If Treatment IND status is granted, the drug will be available through physicians to patients who meet certain criteria. The drug companies hate Treatment IND because they have to make the drug available to patients they really would rather have in their clinical trials. Activists dislike Treatment IND because the standard is vague, has been interpreted narrowly, and because the FDA may let the drug company charge for the drug. This has not yet been done, however, because in order to charge for Treatment IND, the company must open its books and justify the cost, something pharmaceuticals, with their usually massive markups, are rarely eager to do.
Any medical costs incurred with the taking of a drug as yet officially unapproved by the FDA will not be covered by insurance or Medicaid. this includes not only the cost of the drug itself, but any lab tests necessary to gauge its effectiveness or toxicity, any hospitalization due to an adverse response, any lab time necessary for administering the drug -- IV's, aerosolizer, etc. This is deleterious to the health of people with HIV, most notably in the case of aerosolized pentamidine. Though the treatment is the most effective preventive against PCP, it is unapproved, so neither insurance nor Medicaid will pay the cost of doctors' time, nebulizers, etc. The result is PWA's who can't pay for prophylaxis and show up in the emergency room with PCP.
To make Treatment IND drugs available to more than a handful of people, a) the FDA must have the power to compel drug companies to apply for it; b) laws must require Medicaid and private insurance to pay for experimental treatment; c) FDA must interpret all HIV-infection as life threatening. Until the FDA has these powers, it can induce companies to apply for Treatment IND by a) revealing the names of drugs they would consider favorably (letting the AIDS communities apply pressure on the companies); b) telling the companies that a disease for which the makers are as ambiguous as AIDS (T4 counts, p24 antigenemia), the quickest way to get approval is to have lots of data on effectiveness, such as they would gather from putting the drugs through the Treatment IND process. (MM/JE)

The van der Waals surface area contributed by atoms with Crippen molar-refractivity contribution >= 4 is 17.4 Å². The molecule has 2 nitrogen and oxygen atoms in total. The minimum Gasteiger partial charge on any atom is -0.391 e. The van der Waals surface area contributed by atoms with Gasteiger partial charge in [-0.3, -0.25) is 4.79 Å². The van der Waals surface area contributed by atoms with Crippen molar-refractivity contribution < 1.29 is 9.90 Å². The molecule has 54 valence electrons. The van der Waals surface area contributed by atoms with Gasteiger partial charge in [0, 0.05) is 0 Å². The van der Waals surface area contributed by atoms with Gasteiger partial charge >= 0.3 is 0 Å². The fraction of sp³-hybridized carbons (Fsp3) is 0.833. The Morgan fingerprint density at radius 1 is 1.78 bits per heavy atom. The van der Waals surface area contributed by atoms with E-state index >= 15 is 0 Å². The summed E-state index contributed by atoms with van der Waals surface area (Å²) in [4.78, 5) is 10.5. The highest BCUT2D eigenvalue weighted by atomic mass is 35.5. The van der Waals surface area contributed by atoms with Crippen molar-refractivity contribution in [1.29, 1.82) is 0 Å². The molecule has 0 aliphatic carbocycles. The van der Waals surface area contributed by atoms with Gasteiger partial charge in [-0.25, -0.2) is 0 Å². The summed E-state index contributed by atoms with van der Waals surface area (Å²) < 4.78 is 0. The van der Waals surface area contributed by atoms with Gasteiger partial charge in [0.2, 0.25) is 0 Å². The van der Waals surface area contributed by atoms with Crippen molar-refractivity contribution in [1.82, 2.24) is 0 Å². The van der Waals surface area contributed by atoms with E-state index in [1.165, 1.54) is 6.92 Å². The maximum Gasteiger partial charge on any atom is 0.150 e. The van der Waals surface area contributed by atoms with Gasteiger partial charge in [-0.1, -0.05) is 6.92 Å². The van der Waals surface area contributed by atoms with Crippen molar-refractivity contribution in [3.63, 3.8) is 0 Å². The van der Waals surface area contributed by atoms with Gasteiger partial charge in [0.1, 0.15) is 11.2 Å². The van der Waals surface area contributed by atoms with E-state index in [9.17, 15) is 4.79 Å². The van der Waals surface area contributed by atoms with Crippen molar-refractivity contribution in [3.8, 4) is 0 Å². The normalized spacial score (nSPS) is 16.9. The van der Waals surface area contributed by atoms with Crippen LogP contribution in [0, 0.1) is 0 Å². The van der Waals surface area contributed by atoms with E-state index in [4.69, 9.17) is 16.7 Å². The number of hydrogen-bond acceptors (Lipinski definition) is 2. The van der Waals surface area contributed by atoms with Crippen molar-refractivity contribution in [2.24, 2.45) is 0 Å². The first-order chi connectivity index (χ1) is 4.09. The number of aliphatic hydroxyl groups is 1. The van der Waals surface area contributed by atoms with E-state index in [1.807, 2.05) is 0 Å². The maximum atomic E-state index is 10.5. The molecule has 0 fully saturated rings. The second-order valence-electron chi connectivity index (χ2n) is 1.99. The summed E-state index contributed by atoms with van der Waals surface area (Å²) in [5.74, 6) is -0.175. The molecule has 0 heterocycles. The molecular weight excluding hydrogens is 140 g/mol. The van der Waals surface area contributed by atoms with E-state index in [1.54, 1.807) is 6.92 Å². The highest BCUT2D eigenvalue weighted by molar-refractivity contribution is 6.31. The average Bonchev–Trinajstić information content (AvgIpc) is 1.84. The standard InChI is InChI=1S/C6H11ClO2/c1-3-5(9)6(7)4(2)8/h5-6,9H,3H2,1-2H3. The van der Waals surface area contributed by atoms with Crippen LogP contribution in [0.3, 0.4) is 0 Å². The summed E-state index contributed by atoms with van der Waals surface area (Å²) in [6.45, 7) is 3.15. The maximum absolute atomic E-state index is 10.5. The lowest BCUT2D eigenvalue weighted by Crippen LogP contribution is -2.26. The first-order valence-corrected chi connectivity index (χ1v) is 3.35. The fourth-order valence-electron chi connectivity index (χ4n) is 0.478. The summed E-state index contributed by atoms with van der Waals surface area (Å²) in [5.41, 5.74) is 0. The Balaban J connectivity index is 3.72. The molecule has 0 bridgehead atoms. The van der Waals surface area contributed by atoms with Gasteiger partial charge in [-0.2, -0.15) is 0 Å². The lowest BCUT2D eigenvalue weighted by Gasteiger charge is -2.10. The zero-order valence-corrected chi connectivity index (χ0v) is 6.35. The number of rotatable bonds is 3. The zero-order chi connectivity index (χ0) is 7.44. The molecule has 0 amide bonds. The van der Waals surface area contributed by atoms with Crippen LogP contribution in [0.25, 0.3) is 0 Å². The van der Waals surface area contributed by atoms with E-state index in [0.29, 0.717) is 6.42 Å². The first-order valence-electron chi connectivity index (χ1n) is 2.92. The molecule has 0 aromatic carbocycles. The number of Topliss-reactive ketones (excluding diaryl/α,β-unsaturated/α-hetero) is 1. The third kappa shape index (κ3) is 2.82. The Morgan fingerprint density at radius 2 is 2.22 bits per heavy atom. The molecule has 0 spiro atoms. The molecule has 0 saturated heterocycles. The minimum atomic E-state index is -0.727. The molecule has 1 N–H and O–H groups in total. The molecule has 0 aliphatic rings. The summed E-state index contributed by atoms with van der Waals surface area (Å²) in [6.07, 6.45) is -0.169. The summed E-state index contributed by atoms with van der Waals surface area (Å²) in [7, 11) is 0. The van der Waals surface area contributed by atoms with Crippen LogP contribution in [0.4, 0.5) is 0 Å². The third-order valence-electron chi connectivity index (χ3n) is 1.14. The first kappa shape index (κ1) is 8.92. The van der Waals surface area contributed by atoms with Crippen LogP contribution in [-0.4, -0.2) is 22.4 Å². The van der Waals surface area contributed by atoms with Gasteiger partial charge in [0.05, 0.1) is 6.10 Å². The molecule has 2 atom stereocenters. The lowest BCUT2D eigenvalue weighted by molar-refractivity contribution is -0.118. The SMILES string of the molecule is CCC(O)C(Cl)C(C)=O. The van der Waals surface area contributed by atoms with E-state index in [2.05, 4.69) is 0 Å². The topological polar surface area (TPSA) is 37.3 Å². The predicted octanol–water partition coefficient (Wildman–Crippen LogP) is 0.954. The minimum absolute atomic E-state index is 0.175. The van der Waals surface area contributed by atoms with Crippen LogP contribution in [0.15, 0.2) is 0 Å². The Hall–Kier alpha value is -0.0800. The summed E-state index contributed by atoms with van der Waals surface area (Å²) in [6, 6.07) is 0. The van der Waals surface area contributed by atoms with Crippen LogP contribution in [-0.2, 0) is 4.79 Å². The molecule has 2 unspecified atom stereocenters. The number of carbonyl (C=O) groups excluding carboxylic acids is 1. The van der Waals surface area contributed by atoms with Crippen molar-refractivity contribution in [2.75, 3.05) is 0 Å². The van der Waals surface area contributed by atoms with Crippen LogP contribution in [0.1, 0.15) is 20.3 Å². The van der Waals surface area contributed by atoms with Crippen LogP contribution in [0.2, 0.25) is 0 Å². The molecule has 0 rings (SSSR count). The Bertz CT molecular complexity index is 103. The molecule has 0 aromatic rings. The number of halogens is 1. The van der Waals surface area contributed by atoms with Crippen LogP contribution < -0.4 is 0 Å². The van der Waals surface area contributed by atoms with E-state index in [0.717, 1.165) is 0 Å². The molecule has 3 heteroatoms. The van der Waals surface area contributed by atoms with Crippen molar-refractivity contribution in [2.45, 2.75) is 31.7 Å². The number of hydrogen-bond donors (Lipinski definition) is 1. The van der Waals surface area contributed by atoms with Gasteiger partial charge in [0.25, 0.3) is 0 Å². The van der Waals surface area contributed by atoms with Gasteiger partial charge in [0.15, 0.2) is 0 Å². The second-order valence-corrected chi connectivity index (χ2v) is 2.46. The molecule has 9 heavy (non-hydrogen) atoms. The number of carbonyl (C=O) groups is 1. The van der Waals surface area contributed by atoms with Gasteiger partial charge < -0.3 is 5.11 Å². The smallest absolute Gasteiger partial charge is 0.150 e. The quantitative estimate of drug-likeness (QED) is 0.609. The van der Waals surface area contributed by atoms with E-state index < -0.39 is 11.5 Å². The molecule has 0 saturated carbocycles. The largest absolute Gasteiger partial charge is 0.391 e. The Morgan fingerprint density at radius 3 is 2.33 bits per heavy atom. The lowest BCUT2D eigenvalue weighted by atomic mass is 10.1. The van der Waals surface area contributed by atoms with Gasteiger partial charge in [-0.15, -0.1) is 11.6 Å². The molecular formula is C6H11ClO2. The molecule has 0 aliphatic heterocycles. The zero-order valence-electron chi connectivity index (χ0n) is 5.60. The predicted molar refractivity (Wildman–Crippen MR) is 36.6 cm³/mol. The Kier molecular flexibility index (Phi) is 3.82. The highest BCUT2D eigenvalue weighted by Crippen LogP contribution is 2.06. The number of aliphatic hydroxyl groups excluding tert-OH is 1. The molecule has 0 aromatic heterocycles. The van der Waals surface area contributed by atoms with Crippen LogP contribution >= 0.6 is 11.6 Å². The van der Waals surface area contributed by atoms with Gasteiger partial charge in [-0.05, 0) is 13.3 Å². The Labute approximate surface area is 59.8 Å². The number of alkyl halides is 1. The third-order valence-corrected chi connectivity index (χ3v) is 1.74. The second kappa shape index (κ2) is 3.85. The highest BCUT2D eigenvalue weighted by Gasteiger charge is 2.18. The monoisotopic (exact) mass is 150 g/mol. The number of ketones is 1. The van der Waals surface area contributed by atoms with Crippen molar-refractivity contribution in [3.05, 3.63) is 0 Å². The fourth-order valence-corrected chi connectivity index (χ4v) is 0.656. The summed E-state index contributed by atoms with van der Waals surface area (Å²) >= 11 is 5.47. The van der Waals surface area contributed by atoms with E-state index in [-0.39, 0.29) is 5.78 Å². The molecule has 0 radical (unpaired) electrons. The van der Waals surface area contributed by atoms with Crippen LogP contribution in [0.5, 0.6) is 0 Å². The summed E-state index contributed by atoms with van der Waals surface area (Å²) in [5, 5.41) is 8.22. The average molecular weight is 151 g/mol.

Compassionate Use IND
This IND has changed greatly in the past year; a lot of what was previously Compassionate Use IND in now covered under the Treatment IND regulations. Basically, as it exists now, Compassionate Use IND applies in 2 circumstances:
1) Small Market for a Drug
Manufacturers are rarely willing to spend the money to get a drug for a rare disease tested and approved even if the drug is the usual therapy for the disease. So some drugs are available on a permanent compassionate basis to patients with a rare disease. This was the case with pentamidine for PCP before AIDS came along and in the early stages of the crisis.
2) Experimental Drugs Under Investigation